Can OnePlus still be an "affordable" brand in the world of smartphones? Not really. That title mostly belongs to Motorola at this point, and to an extent Huawei/Honor (at least outside of the US). Motorola has its Moto G lineup which has also been rising in price in recent years, but it's still nearly half the cost of what OnePlus is offering here. Obviously, the Moto G is not a high-end flagship lineup but it's really going for that premium mid-range concept these days. Now, a more fair competitor here would be the Honor 10, which sports 4GB of RAM and 128GB of storage, which is priced at £339 in the UK while the OnePlus 6 starts at £469. That's a pretty big difference, considering the main difference spec-wise here is the RAM (4GB versus 6GB). That shows that OnePlus just isn't an affordable brand anymore. That's not a bad thing really, and it's something that OnePlus has even stopped referring to itself as. But back with the OnePlus One, it was selling its smartphones at cost, meaning that it was making very little profit, if any, off of each device being sold (and that's why the invite system existed, as it couldn't have thousands of units laying around waiting to be bought by customers). That's not the case anymore. While OnePlus will likely never say what the profit margin is on the OnePlus 6, it is definitely much higher than it was on the OnePlus One. That's expected, as the company has significantly grown since the days of the OnePlus One, which means it needs to bring in more profit.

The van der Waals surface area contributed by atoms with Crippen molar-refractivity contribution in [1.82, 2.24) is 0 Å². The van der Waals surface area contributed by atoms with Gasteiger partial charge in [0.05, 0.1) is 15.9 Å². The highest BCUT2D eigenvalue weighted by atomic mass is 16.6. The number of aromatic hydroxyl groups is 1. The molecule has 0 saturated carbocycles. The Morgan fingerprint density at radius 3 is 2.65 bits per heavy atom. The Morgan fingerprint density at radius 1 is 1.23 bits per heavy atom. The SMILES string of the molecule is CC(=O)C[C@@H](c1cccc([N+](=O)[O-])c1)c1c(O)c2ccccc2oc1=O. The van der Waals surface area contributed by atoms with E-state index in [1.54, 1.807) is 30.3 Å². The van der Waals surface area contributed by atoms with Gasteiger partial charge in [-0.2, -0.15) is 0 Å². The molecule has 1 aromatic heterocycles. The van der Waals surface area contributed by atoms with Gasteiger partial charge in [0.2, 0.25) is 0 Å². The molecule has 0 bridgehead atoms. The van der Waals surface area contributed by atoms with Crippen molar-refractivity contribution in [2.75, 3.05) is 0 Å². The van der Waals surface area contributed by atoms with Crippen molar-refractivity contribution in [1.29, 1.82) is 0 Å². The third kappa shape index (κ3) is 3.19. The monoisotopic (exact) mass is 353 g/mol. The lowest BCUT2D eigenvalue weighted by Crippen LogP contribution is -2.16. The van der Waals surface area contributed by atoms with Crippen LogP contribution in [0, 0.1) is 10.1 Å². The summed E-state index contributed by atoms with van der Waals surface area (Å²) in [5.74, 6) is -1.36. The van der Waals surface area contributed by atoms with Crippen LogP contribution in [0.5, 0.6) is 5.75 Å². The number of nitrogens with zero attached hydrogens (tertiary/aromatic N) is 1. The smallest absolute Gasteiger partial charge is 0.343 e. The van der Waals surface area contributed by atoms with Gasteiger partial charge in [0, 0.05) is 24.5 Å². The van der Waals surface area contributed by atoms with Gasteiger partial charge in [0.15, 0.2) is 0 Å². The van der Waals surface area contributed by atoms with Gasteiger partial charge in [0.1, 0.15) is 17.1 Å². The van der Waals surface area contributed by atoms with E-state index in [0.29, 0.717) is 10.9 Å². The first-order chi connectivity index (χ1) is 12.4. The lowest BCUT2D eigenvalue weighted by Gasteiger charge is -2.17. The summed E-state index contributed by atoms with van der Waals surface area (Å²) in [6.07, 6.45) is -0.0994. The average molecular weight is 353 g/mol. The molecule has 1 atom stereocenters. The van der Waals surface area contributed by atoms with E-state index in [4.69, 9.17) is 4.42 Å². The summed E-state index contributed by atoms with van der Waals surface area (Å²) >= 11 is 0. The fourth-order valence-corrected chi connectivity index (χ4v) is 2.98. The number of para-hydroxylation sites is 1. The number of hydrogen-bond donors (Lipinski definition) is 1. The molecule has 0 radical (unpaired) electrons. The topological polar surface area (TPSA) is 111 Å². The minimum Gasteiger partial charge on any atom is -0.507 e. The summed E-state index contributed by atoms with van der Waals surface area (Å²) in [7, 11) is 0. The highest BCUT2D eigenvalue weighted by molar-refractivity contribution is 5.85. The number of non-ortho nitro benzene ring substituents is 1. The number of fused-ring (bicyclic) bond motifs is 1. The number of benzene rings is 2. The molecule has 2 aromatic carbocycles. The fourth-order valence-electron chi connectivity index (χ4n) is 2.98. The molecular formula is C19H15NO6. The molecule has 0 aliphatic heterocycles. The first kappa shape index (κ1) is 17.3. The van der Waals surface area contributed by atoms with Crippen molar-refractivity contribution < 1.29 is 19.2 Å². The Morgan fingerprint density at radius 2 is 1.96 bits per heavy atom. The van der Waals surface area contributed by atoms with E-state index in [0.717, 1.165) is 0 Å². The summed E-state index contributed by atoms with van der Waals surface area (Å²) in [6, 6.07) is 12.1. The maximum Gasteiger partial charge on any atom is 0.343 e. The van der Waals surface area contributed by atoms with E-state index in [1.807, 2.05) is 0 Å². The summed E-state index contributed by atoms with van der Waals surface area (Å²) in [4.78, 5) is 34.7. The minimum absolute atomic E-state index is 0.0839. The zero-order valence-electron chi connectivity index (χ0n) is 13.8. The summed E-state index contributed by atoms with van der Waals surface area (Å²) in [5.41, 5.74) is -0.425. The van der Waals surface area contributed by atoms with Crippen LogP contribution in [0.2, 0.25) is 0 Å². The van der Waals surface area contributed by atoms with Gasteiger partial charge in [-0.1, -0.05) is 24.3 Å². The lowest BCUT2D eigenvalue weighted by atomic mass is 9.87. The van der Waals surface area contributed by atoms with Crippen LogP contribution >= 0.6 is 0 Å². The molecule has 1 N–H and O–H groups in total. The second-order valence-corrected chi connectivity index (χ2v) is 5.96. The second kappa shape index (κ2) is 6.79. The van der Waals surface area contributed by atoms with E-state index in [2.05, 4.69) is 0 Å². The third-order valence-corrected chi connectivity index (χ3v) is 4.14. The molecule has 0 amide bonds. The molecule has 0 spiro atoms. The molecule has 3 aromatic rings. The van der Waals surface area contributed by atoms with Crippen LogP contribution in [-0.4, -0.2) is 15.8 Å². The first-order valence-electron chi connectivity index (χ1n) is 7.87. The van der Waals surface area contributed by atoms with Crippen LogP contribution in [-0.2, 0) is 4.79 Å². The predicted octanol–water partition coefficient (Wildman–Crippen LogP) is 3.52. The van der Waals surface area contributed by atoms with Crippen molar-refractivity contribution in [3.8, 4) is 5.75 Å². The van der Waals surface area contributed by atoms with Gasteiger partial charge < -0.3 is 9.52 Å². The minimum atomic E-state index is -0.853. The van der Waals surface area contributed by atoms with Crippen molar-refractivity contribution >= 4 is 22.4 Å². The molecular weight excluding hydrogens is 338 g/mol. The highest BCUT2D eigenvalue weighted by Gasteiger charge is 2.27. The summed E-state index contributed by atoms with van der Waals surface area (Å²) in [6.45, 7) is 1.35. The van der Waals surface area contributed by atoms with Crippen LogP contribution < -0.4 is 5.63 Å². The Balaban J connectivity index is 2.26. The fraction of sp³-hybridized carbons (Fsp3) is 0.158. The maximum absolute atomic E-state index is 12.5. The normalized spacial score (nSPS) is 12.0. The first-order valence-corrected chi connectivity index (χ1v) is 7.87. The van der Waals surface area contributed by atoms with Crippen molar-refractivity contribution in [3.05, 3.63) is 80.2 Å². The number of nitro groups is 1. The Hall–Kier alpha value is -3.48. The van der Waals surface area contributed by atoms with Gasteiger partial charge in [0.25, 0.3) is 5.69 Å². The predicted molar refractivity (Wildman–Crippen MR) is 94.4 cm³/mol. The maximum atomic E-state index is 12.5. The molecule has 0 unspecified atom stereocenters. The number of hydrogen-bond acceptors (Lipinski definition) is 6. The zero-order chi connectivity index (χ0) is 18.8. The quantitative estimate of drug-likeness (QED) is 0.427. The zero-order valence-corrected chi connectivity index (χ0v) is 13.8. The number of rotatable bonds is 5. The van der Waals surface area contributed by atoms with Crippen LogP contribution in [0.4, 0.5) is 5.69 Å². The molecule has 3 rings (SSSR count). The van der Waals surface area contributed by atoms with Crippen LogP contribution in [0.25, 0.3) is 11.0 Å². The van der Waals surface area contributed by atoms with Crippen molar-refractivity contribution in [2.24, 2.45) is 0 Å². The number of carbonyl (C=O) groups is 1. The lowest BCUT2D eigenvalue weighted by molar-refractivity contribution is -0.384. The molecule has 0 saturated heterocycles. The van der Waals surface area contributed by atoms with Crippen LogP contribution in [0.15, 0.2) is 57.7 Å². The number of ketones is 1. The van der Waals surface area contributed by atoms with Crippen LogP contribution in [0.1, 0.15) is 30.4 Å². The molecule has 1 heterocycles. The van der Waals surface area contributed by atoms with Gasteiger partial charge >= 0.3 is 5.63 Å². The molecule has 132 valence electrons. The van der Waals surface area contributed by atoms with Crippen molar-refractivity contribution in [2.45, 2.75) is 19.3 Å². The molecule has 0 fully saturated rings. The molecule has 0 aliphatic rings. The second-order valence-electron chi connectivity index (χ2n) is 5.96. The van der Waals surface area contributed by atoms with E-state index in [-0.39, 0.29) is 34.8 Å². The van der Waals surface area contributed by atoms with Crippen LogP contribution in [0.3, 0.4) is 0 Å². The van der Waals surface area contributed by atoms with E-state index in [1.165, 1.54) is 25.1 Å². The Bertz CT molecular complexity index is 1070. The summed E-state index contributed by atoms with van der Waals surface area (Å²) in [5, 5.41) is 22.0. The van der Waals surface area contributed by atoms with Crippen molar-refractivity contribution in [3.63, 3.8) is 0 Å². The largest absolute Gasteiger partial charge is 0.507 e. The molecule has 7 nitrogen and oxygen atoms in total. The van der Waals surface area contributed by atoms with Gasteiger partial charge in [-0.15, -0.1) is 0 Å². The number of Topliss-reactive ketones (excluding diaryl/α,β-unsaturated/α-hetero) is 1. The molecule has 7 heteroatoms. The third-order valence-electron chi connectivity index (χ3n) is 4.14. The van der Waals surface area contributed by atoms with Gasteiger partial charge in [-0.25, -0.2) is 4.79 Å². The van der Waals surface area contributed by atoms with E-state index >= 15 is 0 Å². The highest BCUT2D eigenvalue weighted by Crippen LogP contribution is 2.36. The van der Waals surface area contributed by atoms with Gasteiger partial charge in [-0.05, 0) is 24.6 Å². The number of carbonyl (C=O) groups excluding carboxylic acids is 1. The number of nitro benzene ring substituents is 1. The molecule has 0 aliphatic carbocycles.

When the OnePlus 5 and 5T were announced last year, many believed that it was the last time the company could raise prices without dramatically changing the look and feel of the device, and even upgrading some of the lagging specs like the display. But that apparently isn't true with the OnePlus 6. Now there's no doubt that the OnePlus 6 is going to sell pretty well, especially in India, the real issue here is the future of OnePlus. Can it continue to raise prices without really putting out a radically redesigned smartphone, and one that doesn't resemble something else already on the market – the OPPO R15 Pro in this case? That remains to be seen, and we likely won't know until the OnePlus 6T or OnePlus 7 comes out later this year and next year, respectively. But it's unlikely that OnePlus will do a radical redesign unless its users demand one since OnePlus is a company that listens to its customers and adds things that its customers want – most of the time, at least. OnePlus is no longer an "affordable" smartphone brand, but a brand that is looking to catch up to the price of its competitors. It's a good thing that it ditched that invite program a few years ago, or the price for the OnePlus 6 would be the least of the company's worries.